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About The Film
"The tone of this film is unusual, because it isn't a drama and it isn't a comedy, but to me, that's what life is – a lot of both. You know the old saying: tragedy plus time equals comedy,” says Susannah Grant, writer-director of the new Columbia Pictures film Catch and Release. Grant has been hailed for finding the comedic elements of life's drama – and vice versa – in such films as In Her Shoes, 28 Days, and Erin Brockovich, for which she was rewarded with an Academy Award® nomination.

Jennifer Garner, who takes on the lead role of Gray Wheeler, agrees that managing the fine line between comedy and drama required a balancing act. "You try to be as honest as you can in any given moment – not go too heavy in either direction. It's like you're with a girlfriend; she's freaking out one minute, and the next, you're both laughing hysterically – and still crying.”

According to producer Jenno Topping, Garner became an influential and important voice in the creative process from the very beginning. "Jennifer was attached very early,” she says. "There are few actresses who could play this part, handling the shifts between humor and drama, often within the same scene.”

The project began when a few ideas merged in Grant's mind. "I was intrigued by the idea that the worst thing that could happen to someone would become the thing that saves her life, the thing that moves her to a greater sense of existence,” she says. As that idea was brewing, a friend related to her a story: while attending a funeral for a friend of his who had died, he had seen the widow being comforted by her husband's male friends. From these two germs, Grant created the story of Gray Wheeler, played in the film by Jennifer Garner, who comes to terms with the sudden passing of her fiancé, Grady, the glue that held together their mutual friends. Now that he's gone, long-held secrets, skeletons, and resentments come to the fore… with comedic results.

"Gray suddenly realizes that she no longer has her boyfriend there to buffer her relationships with their mutual friends,” says Garner. "Everything each of them has held inside starts to bubble up. Sam begins to drink and eat too much and skips out of work. Dennis reveals he has a crush on her. And then there's Fritz, Grady's childhood friend, who doesn't fit in with the others, but turns out to know who Grady really was better than any of them.”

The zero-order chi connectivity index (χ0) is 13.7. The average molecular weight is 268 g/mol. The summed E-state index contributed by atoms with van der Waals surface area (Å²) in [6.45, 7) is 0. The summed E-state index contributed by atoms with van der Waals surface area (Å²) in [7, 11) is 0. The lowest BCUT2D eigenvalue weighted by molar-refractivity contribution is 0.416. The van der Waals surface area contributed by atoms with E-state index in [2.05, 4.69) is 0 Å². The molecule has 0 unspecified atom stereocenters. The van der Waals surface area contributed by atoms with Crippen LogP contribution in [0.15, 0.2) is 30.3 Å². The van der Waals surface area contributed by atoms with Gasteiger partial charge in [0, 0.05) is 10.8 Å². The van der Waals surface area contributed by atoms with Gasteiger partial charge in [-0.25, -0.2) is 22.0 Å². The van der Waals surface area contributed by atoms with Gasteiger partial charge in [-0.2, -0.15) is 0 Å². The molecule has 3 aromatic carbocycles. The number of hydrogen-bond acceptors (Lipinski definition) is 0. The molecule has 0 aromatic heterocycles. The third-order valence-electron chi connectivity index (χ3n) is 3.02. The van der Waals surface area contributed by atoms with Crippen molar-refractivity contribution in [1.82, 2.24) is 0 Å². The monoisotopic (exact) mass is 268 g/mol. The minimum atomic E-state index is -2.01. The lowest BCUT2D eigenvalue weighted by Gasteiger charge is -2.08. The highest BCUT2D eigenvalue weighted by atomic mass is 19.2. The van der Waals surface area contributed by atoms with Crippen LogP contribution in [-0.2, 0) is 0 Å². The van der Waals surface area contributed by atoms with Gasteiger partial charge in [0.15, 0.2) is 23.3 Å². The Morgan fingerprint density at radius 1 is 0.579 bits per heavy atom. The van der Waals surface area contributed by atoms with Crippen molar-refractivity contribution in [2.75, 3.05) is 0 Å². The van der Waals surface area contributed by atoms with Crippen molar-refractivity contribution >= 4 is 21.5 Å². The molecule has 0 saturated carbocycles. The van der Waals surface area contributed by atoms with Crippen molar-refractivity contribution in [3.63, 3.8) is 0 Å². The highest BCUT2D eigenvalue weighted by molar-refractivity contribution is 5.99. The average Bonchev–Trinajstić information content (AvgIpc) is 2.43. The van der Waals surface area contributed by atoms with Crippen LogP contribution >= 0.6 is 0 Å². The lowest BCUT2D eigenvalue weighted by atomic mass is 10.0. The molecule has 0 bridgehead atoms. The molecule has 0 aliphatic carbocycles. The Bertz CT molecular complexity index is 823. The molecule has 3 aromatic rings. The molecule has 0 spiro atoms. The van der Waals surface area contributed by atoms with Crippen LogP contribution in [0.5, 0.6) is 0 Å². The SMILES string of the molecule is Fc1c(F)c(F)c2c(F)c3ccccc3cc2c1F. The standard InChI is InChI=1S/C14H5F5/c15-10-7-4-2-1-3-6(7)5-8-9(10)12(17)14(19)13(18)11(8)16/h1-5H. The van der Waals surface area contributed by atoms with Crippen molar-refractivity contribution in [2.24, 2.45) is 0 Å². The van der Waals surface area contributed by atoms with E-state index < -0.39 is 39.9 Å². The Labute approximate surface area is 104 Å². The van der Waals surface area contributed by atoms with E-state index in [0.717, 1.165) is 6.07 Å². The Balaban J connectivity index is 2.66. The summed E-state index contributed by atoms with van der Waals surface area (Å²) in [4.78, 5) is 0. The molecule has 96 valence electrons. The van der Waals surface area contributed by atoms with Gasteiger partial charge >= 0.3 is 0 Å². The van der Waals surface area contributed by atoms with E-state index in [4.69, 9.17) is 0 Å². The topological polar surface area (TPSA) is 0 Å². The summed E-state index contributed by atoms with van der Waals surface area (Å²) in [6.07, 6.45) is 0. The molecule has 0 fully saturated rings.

"All the relationships end up shifting in the wake of Grady's death,” says Grant. "They struggle comedically with this shift. Nobody goes into these kinds of life changes willingly – we're always dragged into them, kicking and screaming. By the end of the film, they're on a richer level of existence.”

Catch and Release marks Grant's debut as writer-director; though she had been intimately involved with several successful films as a screenwriter, the time and project were right for her to make the leap behind the camera. "There's a natural completion to the story process when you direct,” says Grant. "I didn't write it intending to direct, but once I finished it, I thought, ‘This is one that I want to carry all the way through.'

Acknowledging the collaborative nature of filmmaking, Grant explains, "Every original script comes from a place important to you. As a writer, you make the script exactly what you want it to be – there are questions and ideas in it that you care about. When producers and directors come on board, some of those ideas get taken out for questions and ideas that are important to them. I didn't want that to happen with this script.”

Grant says that from the first moment, Topping became the film's best and fiercest advocate. Catch and Release marks only the latest collaboration between the professional colleagues and personal friends. "Our husbands know each other, our kids play together,” sh


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